The research from UCLA and the University of Arizona has implications for campus demographics and access to higher education.
“All students who work hard and get good grades in high school should have equal opportunity to attend our nation’s top colleges and universities, regardless of their race or socioeconomic status,” says co-author and UCLA assistant professor Ozan Jaquette. “Colleges and universities say that they want to increase opportunity for low-income students and students of color, but our analysis finds that most colleges and universities prioritize affluent, white schools, while often ignoring schools in poor communities and communities of color.”
Of public universities sampled in the research, the majority focus their recruiting efforts on wealthy out-of-state high schools. Those high schools tend to have higher populations of white students than unvisited high schools.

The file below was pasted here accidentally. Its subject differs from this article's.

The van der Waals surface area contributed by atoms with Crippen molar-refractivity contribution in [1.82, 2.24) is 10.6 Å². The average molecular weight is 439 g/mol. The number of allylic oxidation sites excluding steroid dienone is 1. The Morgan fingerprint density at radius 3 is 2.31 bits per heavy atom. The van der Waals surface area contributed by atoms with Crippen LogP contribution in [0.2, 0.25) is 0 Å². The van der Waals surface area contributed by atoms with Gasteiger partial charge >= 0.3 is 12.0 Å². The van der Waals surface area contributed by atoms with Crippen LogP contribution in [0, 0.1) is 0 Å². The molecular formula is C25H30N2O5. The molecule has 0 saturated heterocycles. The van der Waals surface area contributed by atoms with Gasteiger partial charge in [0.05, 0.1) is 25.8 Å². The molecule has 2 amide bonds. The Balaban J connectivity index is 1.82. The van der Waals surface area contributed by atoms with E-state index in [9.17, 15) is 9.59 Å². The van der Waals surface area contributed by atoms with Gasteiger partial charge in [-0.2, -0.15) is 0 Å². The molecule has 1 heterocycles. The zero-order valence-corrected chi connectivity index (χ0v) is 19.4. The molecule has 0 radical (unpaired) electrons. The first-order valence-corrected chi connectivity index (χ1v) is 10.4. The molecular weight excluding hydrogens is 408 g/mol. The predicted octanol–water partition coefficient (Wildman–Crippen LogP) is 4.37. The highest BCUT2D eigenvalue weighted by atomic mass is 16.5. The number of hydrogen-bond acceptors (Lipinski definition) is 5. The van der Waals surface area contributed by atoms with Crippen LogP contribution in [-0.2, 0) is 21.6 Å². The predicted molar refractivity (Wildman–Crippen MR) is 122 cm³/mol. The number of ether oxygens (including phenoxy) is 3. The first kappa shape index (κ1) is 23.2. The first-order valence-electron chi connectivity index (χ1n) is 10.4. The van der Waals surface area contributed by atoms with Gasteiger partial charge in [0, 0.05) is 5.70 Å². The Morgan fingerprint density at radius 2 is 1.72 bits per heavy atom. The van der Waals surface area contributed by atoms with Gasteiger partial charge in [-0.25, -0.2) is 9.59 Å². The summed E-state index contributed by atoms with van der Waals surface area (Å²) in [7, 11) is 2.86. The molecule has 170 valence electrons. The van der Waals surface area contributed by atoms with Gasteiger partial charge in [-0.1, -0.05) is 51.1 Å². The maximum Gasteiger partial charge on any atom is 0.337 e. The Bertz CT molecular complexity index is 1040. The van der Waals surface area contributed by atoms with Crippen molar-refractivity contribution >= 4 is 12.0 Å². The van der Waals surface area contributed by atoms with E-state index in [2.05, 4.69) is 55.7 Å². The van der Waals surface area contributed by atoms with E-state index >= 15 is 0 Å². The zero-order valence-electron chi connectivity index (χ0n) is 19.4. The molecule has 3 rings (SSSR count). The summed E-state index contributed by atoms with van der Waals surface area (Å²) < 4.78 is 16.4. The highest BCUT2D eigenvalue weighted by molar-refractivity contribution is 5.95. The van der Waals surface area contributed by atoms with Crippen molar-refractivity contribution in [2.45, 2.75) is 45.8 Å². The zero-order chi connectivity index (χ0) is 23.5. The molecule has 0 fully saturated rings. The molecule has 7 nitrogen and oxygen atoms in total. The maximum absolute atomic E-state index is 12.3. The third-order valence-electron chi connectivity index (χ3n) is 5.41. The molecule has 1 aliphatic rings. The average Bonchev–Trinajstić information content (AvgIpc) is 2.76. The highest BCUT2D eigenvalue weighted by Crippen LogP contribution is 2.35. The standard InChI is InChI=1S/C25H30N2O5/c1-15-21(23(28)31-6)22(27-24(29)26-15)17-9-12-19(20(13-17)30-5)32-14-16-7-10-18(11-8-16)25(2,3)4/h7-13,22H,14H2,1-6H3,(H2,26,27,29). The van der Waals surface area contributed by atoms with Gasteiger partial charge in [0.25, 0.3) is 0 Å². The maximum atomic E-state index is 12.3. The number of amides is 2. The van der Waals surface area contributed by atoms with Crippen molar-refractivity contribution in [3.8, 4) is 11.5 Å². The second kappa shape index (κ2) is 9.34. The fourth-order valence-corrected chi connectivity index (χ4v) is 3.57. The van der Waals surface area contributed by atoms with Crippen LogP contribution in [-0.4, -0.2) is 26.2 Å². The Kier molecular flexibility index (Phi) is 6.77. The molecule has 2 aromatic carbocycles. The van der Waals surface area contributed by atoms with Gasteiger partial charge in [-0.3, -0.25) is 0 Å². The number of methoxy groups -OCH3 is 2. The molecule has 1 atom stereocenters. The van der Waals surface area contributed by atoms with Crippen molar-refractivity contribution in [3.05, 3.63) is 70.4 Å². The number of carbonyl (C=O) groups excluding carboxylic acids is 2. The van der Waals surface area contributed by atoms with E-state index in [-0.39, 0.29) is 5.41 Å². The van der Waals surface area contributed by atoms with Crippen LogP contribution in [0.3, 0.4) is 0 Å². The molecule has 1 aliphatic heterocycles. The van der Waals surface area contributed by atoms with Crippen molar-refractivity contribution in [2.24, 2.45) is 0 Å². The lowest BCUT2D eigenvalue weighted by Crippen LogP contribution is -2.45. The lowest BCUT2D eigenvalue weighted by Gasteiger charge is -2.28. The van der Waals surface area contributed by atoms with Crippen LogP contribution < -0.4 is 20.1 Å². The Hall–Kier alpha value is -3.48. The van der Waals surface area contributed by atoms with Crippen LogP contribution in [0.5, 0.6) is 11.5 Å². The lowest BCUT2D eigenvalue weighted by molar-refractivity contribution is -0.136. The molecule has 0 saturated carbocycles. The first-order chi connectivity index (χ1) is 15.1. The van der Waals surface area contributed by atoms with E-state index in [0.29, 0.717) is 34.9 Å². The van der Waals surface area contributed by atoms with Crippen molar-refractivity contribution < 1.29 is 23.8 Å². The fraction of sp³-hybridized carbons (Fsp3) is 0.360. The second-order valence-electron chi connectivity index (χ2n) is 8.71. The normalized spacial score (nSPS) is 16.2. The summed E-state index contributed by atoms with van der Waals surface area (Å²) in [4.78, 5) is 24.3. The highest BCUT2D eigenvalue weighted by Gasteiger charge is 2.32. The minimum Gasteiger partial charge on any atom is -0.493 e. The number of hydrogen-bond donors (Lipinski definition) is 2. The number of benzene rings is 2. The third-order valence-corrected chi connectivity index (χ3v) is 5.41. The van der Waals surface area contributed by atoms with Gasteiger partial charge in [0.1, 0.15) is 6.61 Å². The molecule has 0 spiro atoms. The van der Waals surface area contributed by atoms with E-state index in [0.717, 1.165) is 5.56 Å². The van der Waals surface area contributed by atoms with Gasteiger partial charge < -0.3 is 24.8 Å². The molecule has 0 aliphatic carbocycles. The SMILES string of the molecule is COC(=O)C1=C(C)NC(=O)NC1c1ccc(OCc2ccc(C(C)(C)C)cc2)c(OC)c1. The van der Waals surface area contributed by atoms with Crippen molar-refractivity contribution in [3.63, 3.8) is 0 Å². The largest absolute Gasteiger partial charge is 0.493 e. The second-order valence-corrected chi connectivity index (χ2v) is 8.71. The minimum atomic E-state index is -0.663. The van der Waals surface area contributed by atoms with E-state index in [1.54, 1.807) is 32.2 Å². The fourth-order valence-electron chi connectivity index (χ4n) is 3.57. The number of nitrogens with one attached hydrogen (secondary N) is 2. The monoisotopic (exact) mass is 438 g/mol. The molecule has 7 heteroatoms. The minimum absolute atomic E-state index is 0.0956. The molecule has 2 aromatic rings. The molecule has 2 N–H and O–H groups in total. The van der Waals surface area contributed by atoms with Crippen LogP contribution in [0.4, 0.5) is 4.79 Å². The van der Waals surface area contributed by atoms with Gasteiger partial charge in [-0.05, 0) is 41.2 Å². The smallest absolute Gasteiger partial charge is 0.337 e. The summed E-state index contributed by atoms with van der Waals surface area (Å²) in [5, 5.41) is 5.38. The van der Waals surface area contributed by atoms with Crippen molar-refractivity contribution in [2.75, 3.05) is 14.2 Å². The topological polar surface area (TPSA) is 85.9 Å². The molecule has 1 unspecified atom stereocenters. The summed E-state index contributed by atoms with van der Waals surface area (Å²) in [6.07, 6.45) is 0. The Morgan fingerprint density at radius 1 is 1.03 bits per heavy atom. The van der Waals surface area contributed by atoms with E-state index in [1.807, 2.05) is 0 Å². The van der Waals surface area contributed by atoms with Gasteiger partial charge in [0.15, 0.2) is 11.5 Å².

Public and private universities spend a disproportionate amount of visits on private high schools instead of public, and those private high schools enroll a much higher percentage of white students than public high schools.
Colleges and universities are more likely to visit affluent, predominantly white schools than they are to visit highly proficient schools in poor communities and/or schools with mostly minority students.
“The debate around access to higher education too often focuses on students’ abilities while ignoring the role that colleges and universities play in targeting specific populations of potential students,” says report co-author and University of Arizona doctoral candidate Karina Salazar. “We hope that our data will provide the attention and insight needed to create change that will make college access more equitable.”
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